This is the trust I never betrayed.
So begins the journal of Will Henry, orphaned assistant to Dr. Pellinore War throp, a man with a most unusual specialty: monstrumology, the study of monsters. In his time with the doctor, Will has met many a mysterious late-night visitor, and seen things he never imagined were real. But when a grave robber comes calling in the middle of the night with a grueso me find, he brings with him their most deadly case yet.
Critically acclaimed author Rick Yancey has written a gothic tour de force that explores the darkest heart of man and monster and asks the question: When does a man become the very thing he hunts? (from book cover)
I started reading this some time ago, and then rather stupidly left it at a friend's house when we were visiting, so only managed to get it back and finish it over the last week. If you have read my earlier posts you will remember that I was moaning about the differences in cover design between the US and UK versions of this book. I wrote at the time that the UK design "is 'cartoon-ish' in nature and may attract younger readers who could find some of the content a little too dark." Having finished the book I stand by this statement completely - it is a very dark and pretty terrifying book in places. Rick Yancey is an exceptional writer whose descriptive writing is outstanding, and for this reason many passages of the book contain some extremely graphic details regarding the monsters' attacks, parasitic infestation, fatal injuries, and so on. If this were a movie, it would definitely have an 18 certificate.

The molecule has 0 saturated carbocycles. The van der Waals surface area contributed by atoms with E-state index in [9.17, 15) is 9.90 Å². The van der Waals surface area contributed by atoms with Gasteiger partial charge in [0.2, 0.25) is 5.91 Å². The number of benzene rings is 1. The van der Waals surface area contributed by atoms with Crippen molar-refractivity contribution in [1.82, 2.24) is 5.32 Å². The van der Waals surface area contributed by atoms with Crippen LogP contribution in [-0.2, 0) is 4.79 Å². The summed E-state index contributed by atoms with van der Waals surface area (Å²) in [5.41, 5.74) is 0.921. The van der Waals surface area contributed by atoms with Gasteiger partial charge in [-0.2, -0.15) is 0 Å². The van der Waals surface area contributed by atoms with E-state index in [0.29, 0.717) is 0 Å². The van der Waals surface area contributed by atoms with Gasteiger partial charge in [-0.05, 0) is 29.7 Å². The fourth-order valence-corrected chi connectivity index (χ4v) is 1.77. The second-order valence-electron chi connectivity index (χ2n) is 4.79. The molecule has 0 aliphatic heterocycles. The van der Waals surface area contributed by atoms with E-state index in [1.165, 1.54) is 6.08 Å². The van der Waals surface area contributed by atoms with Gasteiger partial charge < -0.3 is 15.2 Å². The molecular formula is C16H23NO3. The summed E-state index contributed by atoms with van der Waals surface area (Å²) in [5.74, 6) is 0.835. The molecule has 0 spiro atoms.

The vocabulary used in the book is also more suited to older readers. The book is written as if it is the journal of the main character written as an old man about his experiences as a boy. For this reason the language is not that used by a 12 year old boy, but by someone with a much more accomplished use of language and a much wider vocabulary. For this reason it took me a little longer to 'settle into' the book than normal, as I was initially finding it difficult to get into the mind of Will Henry, the main character. However, a little perseverance brought its rewards, as I was soon in that wonderful position of not being able to put the book down. The story pulls you in, page by page, and like a good psychological horror film you are left with a growing sense of unease as you progress through the book. In fact, there are some scenes that made me distinctly uncomfortable because I was enjoying reading them, yet part of me was feeling guilty for that enjoyment.
If you are a big fan of Mr Yancey's Alfred Kropp trilogy then beware - this book is very different, principally due to the lack of humour. In fact, it is only in the last third of the book, when a distinctly nasty character is introduced, that i finally found myself chuckling occasionally, but even then the humour is very dark indeed. The chapters are also very long in places and this may cause younger readers some frustration or boredom.
Overall, I can highly recommend this to older readers who have grown up on a diet of Darren Shan - this will take you to new levels of horror reading and could be your springboard into reading horror novels written for adults. If you do enjoy it then it is certainly worth your while to investigate the writings of HP Lovecraft and Edgar Allen Poe in the future.